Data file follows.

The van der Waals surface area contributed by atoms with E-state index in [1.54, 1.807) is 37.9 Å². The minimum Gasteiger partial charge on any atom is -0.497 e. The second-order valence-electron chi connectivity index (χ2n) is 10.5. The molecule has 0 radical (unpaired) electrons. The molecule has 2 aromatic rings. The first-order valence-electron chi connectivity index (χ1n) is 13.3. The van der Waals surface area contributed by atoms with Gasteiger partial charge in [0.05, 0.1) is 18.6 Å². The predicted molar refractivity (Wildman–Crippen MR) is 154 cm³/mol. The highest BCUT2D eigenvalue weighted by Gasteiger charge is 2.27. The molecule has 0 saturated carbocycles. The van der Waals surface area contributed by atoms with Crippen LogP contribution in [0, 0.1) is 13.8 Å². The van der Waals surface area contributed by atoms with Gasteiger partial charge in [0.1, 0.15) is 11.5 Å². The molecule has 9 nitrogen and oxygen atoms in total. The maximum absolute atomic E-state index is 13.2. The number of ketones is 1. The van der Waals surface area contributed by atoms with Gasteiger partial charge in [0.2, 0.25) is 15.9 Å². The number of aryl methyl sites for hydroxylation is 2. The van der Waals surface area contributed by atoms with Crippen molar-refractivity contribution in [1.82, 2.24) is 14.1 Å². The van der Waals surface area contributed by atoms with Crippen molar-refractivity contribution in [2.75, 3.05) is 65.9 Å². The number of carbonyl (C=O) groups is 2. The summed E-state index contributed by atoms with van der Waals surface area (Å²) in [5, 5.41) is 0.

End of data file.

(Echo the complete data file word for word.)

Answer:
The van der Waals surface area contributed by atoms with E-state index in [1.54, 1.807) is 37.9 Å². The minimum Gasteiger partial charge on any atom is -0.497 e. The second-order valence-electron chi connectivity index (χ2n) is 10.5. The molecule has 0 radical (unpaired) electrons. The molecule has 2 aromatic rings. The first-order valence-electron chi connectivity index (χ1n) is 13.3. The van der Waals surface area contributed by atoms with Gasteiger partial charge in [0.05, 0.1) is 18.6 Å². The predicted molar refractivity (Wildman–Crippen MR) is 154 cm³/mol. The highest BCUT2D eigenvalue weighted by Gasteiger charge is 2.27. The molecule has 0 saturated carbocycles. The van der Waals surface area contributed by atoms with Crippen LogP contribution in [0, 0.1) is 13.8 Å². The van der Waals surface area contributed by atoms with Gasteiger partial charge in [0.1, 0.15) is 11.5 Å². The molecule has 9 nitrogen and oxygen atoms in total. The maximum absolute atomic E-state index is 13.2. The number of ketones is 1. The van der Waals surface area contributed by atoms with Gasteiger partial charge in [0.2, 0.25) is 15.9 Å². The number of aryl methyl sites for hydroxylation is 2. The van der Waals surface area contributed by atoms with Crippen molar-refractivity contribution in [1.82, 2.24) is 14.1 Å². The van der Waals surface area contributed by atoms with Crippen molar-refractivity contribution in [2.75, 3.05) is 65.9 Å². The number of carbonyl (C=O) groups is 2. The summed E-state index contributed by atoms with van der Waals surface area (Å²) in [5, 5.41) is 0.